The Corporate Insolvency and Governance Act (CIGA) came into force on 26 June 2020, introducing significant reforms intended to provide breathing space for companies during the coronavirus pandemic.

These measures may be a welcome relief to some struggling companies. However, they could prove problematic for suppliers, who will need to tread especially carefully when dealing with distressed or insolvent companies.

What has CIGA changed?

CIGA has introduced an array of measures, including a temporary relaxation of corporate governance and wrongful trading rules, and reform to the UK insolvency regime.

Importantly, CIGA also prohibits clauses in contracts which allow suppliers to terminate a contract for the supply of goods or services due to a customer's insolvency. Suppliers now need to keep a very careful eye on customers and consider acting swiftly to terminate a contract which has been breached, to avoid losing the right to terminate it. This is a dramatic departure from the long-held principle of contractual freedom, and affects contracts already in force.

Prohibition on Termination or Ipso Facto clauses

When a company enters a restructuring or insolvency procedure, suppliers are often left with arrears owing to them. Consequently, they stop supplying the insolvent company, relying on a contractual termination clause triggered by insolvency, or on a breach of contract based on the overdue arrears.

It's long been the practice that a critical supplier can leverage its position in the insolvent estate by refusing to supply essential supplies, without first being paid all their arrears. As part of the new provisions to assist the recovery of financially distressed companies during COVID19 (and beyond), suppliers can no longer rely on these termination rights or a right to alter their trading terms with the insolvent company. A supplier must continue to supply under the terms of the contract, in return for payment in respect of supplies in the future, regardless of the customer's pre-insolvency arrears.

Additionally, suppliers will no longer be able to rely on their right to terminate a contract (or improve the terms on which it is prepared to trade) based on breaches that have happened before a customer's insolvency. When the customer enters an insolvency process, the supplier will lose its rights to terminate the contract based on any breach that existed before the customer entered the insolvency process – however serious the breach.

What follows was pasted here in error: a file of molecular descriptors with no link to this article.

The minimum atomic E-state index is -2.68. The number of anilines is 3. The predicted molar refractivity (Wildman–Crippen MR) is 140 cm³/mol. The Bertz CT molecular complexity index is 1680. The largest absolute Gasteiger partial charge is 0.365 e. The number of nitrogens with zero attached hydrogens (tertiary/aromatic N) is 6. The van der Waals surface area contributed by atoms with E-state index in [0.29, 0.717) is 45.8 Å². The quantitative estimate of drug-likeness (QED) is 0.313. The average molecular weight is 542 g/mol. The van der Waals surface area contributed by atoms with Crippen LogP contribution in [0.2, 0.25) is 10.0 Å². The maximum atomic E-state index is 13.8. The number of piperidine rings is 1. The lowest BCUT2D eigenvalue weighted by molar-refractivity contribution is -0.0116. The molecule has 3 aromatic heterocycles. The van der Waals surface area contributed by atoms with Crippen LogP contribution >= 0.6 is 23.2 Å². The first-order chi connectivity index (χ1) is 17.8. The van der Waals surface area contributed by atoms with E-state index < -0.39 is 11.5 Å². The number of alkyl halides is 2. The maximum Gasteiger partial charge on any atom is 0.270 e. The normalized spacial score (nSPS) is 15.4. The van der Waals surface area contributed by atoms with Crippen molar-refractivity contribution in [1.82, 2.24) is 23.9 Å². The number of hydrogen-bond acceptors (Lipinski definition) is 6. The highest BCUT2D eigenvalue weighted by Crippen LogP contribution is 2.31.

Some support for suppliers

Whilst CIGA has been introduced to provide necessary relief for financially distressed companies, some key considerations have been incorporated for affected suppliers. As a temporary measure, until at least 30 September 2020, there will be an exemption for small businesses which some suppliers will be able to take advantage of.

A supplier will benefit from the exemption if, in its most recent financial year, it satisfied at least two of the following conditions: its turnover was not more than £10.2 million, its balance sheet turnover was not more than £5.1 million and the average number of its employees was not more than 50.

It may also be possible for suppliers suffering hardship as a result of the new provisions to seek the permission of the court to terminate the contract, but how practical that will be in reality remains to be seen.

What should suppliers do?

As a supplier, you should be particularly alert to customers who are in arrears, or who are in breach of contract. Be prepared to act swiftly to protect your position, before you lose the right to do so.

We recommend you undertake a review of your commercial contract, to understand what protections you have which may help to protect against the impact of these new provisions.

When entering into new contracts, ensure you have sufficient protections built into the contract to provide for termination based on financial distress ahead of formal insolvency.

Changes to Corporate Governance

CIGA has temporarily introduced two measures to give companies greater flexibility in their corporate governance duties, amid the COVID19 restrictions:

  1. Annual General Meetings due to take place between 26 March 2020 and 30 September 2020 can either be held virtually, even if the company's articles of association do not provide for this, or can be held by way of a physical meeting attended by two individuals, with shareholders voting by proxy.
  2. Automatic extensions to filing deadlines at Companies House, for certain filings such as confirmation statements and registrations of charges.

Changes to the Insolvency Regime

  • Temporary Prohibition on Winding up Petitions:

CIGA has introduced a temporary ban on winding up petitions during the period 1 March 2020 to 30 September 2020. There is an exception, where creditors can prove reasonable grounds for believing that COVID19 has not had a financial effect on the debtor, or that the debtor would have been unable to pay its debts regardless of COVID19.

  • Moratorium:

Insolvent companies or those at risk of insolvency can take advantage of a new style moratorium under CIGA to pursue a rescue plan, whilst preventing creditors from taking action against them for an initial period of 20 business days.

  • Suspension of Wrongful Trading:

Under CIGA, directors are granted enhanced protection whilst attempting to keep the companies they run afloat during the pandemic, as the threat of personal liability for wrongful trading is temporarily removed. Under the new measure, there will be a presumption that directors are not responsible for any worsening of a company's financial position during the period of 1 March 2020 to 30 September 2020.

Originally published 10 July, 2020

The content of this article is intended to provide a general guide to the subject matter. Specialist advice should be sought about your specific circumstances.